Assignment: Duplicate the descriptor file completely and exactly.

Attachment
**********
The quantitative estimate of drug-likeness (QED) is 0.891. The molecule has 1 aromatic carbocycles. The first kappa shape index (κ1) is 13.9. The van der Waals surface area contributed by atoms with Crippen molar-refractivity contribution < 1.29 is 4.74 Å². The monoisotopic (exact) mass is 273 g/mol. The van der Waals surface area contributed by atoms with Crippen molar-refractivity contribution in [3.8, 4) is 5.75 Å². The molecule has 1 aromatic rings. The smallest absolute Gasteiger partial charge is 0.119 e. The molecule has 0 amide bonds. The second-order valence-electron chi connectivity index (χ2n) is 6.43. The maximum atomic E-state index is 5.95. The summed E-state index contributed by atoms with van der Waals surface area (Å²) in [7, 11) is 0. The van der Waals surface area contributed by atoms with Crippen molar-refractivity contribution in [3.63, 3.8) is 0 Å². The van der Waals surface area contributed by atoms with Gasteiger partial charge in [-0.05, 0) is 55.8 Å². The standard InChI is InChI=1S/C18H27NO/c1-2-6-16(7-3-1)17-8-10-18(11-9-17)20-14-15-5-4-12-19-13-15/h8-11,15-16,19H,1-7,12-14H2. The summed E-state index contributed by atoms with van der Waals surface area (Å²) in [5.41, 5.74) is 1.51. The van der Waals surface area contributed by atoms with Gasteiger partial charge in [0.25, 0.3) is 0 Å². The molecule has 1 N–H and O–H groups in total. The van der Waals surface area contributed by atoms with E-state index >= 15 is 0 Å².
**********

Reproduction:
The quantitative estimate of drug-likeness (QED) is 0.891. The molecule has 1 aromatic carbocycles. The first kappa shape index (κ1) is 13.9. The van der Waals surface area contributed by atoms with Crippen molar-refractivity contribution < 1.29 is 4.74 Å². The monoisotopic (exact) mass is 273 g/mol. The van der Waals surface area contributed by atoms with Crippen molar-refractivity contribution in [3.8, 4) is 5.75 Å². The molecule has 1 aromatic rings. The smallest absolute Gasteiger partial charge is 0.119 e. The molecule has 0 amide bonds. The second-order valence-electron chi connectivity index (χ2n) is 6.43. The maximum atomic E-state index is 5.95. The summed E-state index contributed by atoms with van der Waals surface area (Å²) in [7, 11) is 0. The van der Waals surface area contributed by atoms with Crippen molar-refractivity contribution in [3.63, 3.8) is 0 Å². The van der Waals surface area contributed by atoms with Gasteiger partial charge in [-0.05, 0) is 55.8 Å². The standard InChI is InChI=1S/C18H27NO/c1-2-6-16(7-3-1)17-8-10-18(11-9-17)20-14-15-5-4-12-19-13-15/h8-11,15-16,19H,1-7,12-14H2. The summed E-state index contributed by atoms with van der Waals surface area (Å²) in [5.41, 5.74) is 1.51. The van der Waals surface area contributed by atoms with Gasteiger partial charge in [0.25, 0.3) is 0 Å². The molecule has 1 N–H and O–H groups in total. The van der Waals surface area contributed by atoms with E-state index >= 15 is 0 Å².